I'm sure we all feel better now that Hillary Clinton, as reported by the New York Times late Wednesday afternoon, "took responsibility" for "her decision to use only private email while she was secretary of state."
Well, no — and Times reporter Maggie Haberman should (and probably does) know why that doesn't cut it. Mrs. Clinton still maintained on Wednesday that investigations currently in process "will prove that I never sent, nor received, any email that was marked classified." Information already known shows that contention to be false, and the noise about "markings" is irrelevant in any event.
Here are the first six paragraphs from Haberman's report at the paper's First Draft blog (bolds are mine throughout this post):
Hillary Clinton Takes ‘Responsibility’ for Email Use, Saying It ‘Wasn’t the Best Choice’
Hillary Rodham Clinton said Wednesday that she understood why people had questions about her decision to use only private email while she was secretary of state and that she took responsibility for that decision, a shift from her past remarks about an issue that has dogged her since shortly before she began her presidential campaign.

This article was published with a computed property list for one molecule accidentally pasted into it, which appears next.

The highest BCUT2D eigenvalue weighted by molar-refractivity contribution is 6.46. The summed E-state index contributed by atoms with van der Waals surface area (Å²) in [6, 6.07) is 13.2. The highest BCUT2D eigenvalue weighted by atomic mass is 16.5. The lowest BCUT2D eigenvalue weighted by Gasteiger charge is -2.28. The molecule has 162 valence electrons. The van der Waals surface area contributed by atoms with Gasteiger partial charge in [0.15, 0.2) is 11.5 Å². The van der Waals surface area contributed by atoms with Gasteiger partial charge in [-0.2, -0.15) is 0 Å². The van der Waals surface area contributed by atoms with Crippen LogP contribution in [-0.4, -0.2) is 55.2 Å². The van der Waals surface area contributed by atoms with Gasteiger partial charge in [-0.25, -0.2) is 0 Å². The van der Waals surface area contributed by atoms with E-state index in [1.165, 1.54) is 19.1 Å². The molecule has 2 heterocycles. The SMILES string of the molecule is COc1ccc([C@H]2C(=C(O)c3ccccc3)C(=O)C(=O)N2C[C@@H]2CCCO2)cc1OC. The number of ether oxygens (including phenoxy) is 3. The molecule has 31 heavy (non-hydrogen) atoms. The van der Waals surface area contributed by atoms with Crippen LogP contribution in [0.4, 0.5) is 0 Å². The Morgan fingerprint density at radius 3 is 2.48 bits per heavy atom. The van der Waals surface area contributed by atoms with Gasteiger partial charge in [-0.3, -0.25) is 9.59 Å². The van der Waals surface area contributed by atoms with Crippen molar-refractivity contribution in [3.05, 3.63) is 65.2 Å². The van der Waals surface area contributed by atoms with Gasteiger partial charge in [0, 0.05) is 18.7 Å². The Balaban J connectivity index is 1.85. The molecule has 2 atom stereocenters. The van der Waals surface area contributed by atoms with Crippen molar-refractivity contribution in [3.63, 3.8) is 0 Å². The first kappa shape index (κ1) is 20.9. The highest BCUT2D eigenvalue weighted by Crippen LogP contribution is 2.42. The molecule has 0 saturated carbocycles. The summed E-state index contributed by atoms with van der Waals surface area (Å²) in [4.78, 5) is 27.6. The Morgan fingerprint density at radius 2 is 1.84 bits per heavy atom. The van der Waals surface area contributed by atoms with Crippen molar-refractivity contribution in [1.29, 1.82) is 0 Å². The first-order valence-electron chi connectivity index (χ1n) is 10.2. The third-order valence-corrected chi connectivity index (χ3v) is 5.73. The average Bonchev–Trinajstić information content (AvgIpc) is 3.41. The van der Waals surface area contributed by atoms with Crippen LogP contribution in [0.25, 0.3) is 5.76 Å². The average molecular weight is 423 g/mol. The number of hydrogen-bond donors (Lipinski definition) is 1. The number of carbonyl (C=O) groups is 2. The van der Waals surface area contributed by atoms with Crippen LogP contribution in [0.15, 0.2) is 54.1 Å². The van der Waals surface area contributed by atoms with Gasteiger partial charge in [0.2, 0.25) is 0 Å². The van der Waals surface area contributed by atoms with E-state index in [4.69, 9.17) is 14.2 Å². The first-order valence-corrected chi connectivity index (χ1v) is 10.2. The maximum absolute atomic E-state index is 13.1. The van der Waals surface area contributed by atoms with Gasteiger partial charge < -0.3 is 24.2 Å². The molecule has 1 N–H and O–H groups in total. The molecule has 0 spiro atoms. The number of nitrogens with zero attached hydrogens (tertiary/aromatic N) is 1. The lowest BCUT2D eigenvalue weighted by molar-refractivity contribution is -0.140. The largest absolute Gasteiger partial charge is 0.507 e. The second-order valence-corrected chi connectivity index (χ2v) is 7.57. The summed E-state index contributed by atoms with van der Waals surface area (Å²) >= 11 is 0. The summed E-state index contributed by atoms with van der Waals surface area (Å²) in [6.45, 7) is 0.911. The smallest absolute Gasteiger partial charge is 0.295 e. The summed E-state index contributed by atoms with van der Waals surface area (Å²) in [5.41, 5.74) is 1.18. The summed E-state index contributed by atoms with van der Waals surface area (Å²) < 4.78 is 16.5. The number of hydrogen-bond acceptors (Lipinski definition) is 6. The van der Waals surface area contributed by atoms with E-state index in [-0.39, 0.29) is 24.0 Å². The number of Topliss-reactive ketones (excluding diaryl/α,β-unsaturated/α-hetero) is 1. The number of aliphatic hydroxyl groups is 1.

Her remarks, made during a campaign stop in Iowa, came as Mrs. Clinton has faced growing criticism for making light of her email use, which Democrats fear has become an albatross on her hopes of winning the White House. “What, like with a cloth or something?” she said to a Fox News reporter last week who had asked whether she had “wiped,” or erased, her email server before turning it over to the F.B.I. recently.